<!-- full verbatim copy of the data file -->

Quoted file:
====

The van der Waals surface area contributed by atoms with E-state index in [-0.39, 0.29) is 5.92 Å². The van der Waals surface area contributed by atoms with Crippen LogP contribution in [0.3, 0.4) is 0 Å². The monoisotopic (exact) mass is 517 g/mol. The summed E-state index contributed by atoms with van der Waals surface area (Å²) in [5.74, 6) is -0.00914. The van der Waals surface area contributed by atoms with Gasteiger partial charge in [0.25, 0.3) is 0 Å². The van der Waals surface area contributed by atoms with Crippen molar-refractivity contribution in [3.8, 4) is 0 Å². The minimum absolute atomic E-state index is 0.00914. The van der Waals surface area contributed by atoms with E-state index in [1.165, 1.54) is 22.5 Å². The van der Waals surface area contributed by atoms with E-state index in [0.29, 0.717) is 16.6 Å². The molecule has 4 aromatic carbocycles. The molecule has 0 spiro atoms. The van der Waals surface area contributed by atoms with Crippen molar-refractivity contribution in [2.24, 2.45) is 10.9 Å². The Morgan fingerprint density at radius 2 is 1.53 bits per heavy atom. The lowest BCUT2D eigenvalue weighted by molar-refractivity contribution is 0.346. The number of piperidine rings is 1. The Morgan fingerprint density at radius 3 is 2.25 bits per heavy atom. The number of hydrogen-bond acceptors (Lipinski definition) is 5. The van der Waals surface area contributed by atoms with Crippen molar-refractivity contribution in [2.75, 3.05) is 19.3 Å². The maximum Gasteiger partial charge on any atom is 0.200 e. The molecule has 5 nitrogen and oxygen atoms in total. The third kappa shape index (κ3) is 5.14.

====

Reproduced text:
The van der Waals surface area contributed by atoms with E-state index in [-0.39, 0.29) is 5.92 Å². The van der Waals surface area contributed by atoms with Crippen LogP contribution in [0.3, 0.4) is 0 Å². The monoisotopic (exact) mass is 517 g/mol. The summed E-state index contributed by atoms with van der Waals surface area (Å²) in [5.74, 6) is -0.00914. The van der Waals surface area contributed by atoms with Gasteiger partial charge in [0.25, 0.3) is 0 Å². The van der Waals surface area contributed by atoms with Crippen molar-refractivity contribution in [3.8, 4) is 0 Å². The minimum absolute atomic E-state index is 0.00914. The van der Waals surface area contributed by atoms with E-state index in [1.165, 1.54) is 22.5 Å². The van der Waals surface area contributed by atoms with E-state index in [0.29, 0.717) is 16.6 Å². The molecule has 4 aromatic carbocycles. The molecule has 0 spiro atoms. The van der Waals surface area contributed by atoms with Crippen molar-refractivity contribution in [2.24, 2.45) is 10.9 Å². The Morgan fingerprint density at radius 2 is 1.53 bits per heavy atom. The lowest BCUT2D eigenvalue weighted by molar-refractivity contribution is 0.346. The number of piperidine rings is 1. The Morgan fingerprint density at radius 3 is 2.25 bits per heavy atom. The number of hydrogen-bond acceptors (Lipinski definition) is 5. The van der Waals surface area contributed by atoms with Crippen molar-refractivity contribution in [2.75, 3.05) is 19.3 Å². The maximum Gasteiger partial charge on any atom is 0.200 e. The molecule has 5 nitrogen and oxygen atoms in total. The third kappa shape index (κ3) is 5.14.